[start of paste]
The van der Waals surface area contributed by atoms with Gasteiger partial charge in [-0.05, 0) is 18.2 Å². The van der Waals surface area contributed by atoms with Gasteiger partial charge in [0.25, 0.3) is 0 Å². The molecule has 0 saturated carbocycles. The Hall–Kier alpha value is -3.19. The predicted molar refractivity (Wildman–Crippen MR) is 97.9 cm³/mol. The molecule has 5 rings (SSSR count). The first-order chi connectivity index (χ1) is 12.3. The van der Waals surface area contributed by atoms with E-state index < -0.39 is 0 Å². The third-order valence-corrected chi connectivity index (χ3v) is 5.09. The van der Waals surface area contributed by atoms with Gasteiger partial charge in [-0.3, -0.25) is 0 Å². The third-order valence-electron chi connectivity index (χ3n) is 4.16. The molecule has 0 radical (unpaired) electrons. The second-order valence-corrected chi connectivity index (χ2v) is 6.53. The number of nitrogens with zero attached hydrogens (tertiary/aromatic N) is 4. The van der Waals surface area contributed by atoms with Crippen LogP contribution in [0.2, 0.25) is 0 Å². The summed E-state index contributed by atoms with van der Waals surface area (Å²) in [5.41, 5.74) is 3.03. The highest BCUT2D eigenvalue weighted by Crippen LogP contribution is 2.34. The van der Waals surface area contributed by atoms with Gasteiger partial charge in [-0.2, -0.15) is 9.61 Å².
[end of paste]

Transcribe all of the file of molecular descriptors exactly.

The van der Waals surface area contributed by atoms with Gasteiger partial charge in [-0.05, 0) is 18.2 Å². The van der Waals surface area contributed by atoms with Gasteiger partial charge in [0.25, 0.3) is 0 Å². The molecule has 0 saturated carbocycles. The Hall–Kier alpha value is -3.19. The predicted molar refractivity (Wildman–Crippen MR) is 97.9 cm³/mol. The molecule has 5 rings (SSSR count). The first-order chi connectivity index (χ1) is 12.3. The van der Waals surface area contributed by atoms with E-state index < -0.39 is 0 Å². The third-order valence-corrected chi connectivity index (χ3v) is 5.09. The van der Waals surface area contributed by atoms with Gasteiger partial charge in [-0.3, -0.25) is 0 Å². The third-order valence-electron chi connectivity index (χ3n) is 4.16. The molecule has 0 radical (unpaired) electrons. The second-order valence-corrected chi connectivity index (χ2v) is 6.53. The number of nitrogens with zero attached hydrogens (tertiary/aromatic N) is 4. The van der Waals surface area contributed by atoms with Crippen LogP contribution in [0.2, 0.25) is 0 Å². The summed E-state index contributed by atoms with van der Waals surface area (Å²) in [5.41, 5.74) is 3.03. The highest BCUT2D eigenvalue weighted by Crippen LogP contribution is 2.34. The van der Waals surface area contributed by atoms with Gasteiger partial charge in [-0.2, -0.15) is 9.61 Å².